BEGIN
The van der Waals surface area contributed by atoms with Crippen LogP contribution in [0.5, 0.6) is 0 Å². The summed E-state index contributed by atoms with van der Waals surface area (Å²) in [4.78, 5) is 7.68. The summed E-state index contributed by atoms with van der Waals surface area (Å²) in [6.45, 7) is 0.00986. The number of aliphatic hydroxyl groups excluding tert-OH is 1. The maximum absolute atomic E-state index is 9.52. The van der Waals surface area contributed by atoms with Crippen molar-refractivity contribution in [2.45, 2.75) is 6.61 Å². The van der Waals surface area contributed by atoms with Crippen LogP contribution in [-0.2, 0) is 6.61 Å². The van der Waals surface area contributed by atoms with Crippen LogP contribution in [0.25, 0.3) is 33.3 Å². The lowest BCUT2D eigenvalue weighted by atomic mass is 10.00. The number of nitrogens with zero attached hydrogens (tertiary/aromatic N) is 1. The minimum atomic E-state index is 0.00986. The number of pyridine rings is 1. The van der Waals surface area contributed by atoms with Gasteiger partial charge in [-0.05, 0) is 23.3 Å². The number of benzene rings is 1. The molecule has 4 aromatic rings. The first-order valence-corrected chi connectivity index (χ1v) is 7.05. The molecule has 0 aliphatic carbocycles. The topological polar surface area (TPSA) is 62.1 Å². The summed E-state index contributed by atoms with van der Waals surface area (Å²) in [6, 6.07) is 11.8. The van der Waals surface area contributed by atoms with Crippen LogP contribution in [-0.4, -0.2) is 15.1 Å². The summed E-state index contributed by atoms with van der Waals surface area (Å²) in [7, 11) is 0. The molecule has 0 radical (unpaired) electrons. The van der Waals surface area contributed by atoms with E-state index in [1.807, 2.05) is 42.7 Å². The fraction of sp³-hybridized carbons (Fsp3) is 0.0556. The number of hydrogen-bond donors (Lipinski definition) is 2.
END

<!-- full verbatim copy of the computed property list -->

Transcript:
The van der Waals surface area contributed by atoms with Crippen LogP contribution in [0.5, 0.6) is 0 Å². The summed E-state index contributed by atoms with van der Waals surface area (Å²) in [4.78, 5) is 7.68. The summed E-state index contributed by atoms with van der Waals surface area (Å²) in [6.45, 7) is 0.00986. The number of aliphatic hydroxyl groups excluding tert-OH is 1. The maximum absolute atomic E-state index is 9.52. The van der Waals surface area contributed by atoms with Crippen molar-refractivity contribution in [2.45, 2.75) is 6.61 Å². The van der Waals surface area contributed by atoms with Crippen LogP contribution in [-0.2, 0) is 6.61 Å². The van der Waals surface area contributed by atoms with Crippen LogP contribution in [0.25, 0.3) is 33.3 Å². The lowest BCUT2D eigenvalue weighted by atomic mass is 10.00. The number of nitrogens with zero attached hydrogens (tertiary/aromatic N) is 1. The minimum atomic E-state index is 0.00986. The number of pyridine rings is 1. The van der Waals surface area contributed by atoms with Gasteiger partial charge in [-0.05, 0) is 23.3 Å². The number of benzene rings is 1. The molecule has 4 aromatic rings. The first-order valence-corrected chi connectivity index (χ1v) is 7.05. The molecule has 0 aliphatic carbocycles. The topological polar surface area (TPSA) is 62.1 Å². The summed E-state index contributed by atoms with van der Waals surface area (Å²) in [6, 6.07) is 11.8. The van der Waals surface area contributed by atoms with Crippen LogP contribution in [-0.4, -0.2) is 15.1 Å². The summed E-state index contributed by atoms with van der Waals surface area (Å²) in [7, 11) is 0. The molecule has 0 radical (unpaired) electrons. The van der Waals surface area contributed by atoms with E-state index in [1.807, 2.05) is 42.7 Å². The fraction of sp³-hybridized carbons (Fsp3) is 0.0556. The number of hydrogen-bond donors (Lipinski definition) is 2.